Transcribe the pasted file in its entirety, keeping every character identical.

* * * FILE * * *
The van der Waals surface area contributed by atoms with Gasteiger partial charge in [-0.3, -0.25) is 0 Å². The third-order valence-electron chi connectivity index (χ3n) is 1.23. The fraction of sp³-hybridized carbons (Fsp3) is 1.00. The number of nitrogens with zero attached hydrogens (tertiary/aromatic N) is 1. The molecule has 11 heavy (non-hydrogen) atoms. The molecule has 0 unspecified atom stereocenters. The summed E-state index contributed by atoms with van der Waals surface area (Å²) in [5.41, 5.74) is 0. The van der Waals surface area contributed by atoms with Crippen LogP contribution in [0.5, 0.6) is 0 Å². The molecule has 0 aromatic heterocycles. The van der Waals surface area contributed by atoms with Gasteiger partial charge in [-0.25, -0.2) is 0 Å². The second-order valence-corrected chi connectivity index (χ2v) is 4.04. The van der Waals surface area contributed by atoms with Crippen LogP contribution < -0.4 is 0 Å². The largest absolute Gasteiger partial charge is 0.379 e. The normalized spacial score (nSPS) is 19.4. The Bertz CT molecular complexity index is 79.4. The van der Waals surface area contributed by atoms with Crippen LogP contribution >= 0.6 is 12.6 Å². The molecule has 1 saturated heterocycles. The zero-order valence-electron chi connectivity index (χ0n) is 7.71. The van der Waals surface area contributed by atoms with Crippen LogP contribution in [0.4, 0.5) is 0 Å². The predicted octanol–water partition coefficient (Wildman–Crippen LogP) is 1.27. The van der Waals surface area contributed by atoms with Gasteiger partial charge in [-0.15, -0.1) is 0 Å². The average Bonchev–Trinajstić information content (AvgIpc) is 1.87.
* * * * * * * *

The van der Waals surface area contributed by atoms with Gasteiger partial charge in [-0.3, -0.25) is 0 Å². The third-order valence-electron chi connectivity index (χ3n) is 1.23. The fraction of sp³-hybridized carbons (Fsp3) is 1.00. The number of nitrogens with zero attached hydrogens (tertiary/aromatic N) is 1. The molecule has 11 heavy (non-hydrogen) atoms. The molecule has 0 unspecified atom stereocenters. The summed E-state index contributed by atoms with van der Waals surface area (Å²) in [5.41, 5.74) is 0. The van der Waals surface area contributed by atoms with Crippen LogP contribution in [0.5, 0.6) is 0 Å². The molecule has 0 aromatic heterocycles. The van der Waals surface area contributed by atoms with Gasteiger partial charge in [-0.25, -0.2) is 0 Å². The second-order valence-corrected chi connectivity index (χ2v) is 4.04. The van der Waals surface area contributed by atoms with Crippen LogP contribution < -0.4 is 0 Å². The largest absolute Gasteiger partial charge is 0.379 e. The normalized spacial score (nSPS) is 19.4. The Bertz CT molecular complexity index is 79.4. The van der Waals surface area contributed by atoms with Crippen LogP contribution >= 0.6 is 12.6 Å². The molecule has 1 saturated heterocycles. The zero-order valence-electron chi connectivity index (χ0n) is 7.71. The van der Waals surface area contributed by atoms with Crippen LogP contribution in [0.4, 0.5) is 0 Å². The predicted octanol–water partition coefficient (Wildman–Crippen LogP) is 1.27. The van der Waals surface area contributed by atoms with Gasteiger partial charge in [-0.15, -0.1) is 0 Å². The average Bonchev–Trinajstić information content (AvgIpc) is 1.87.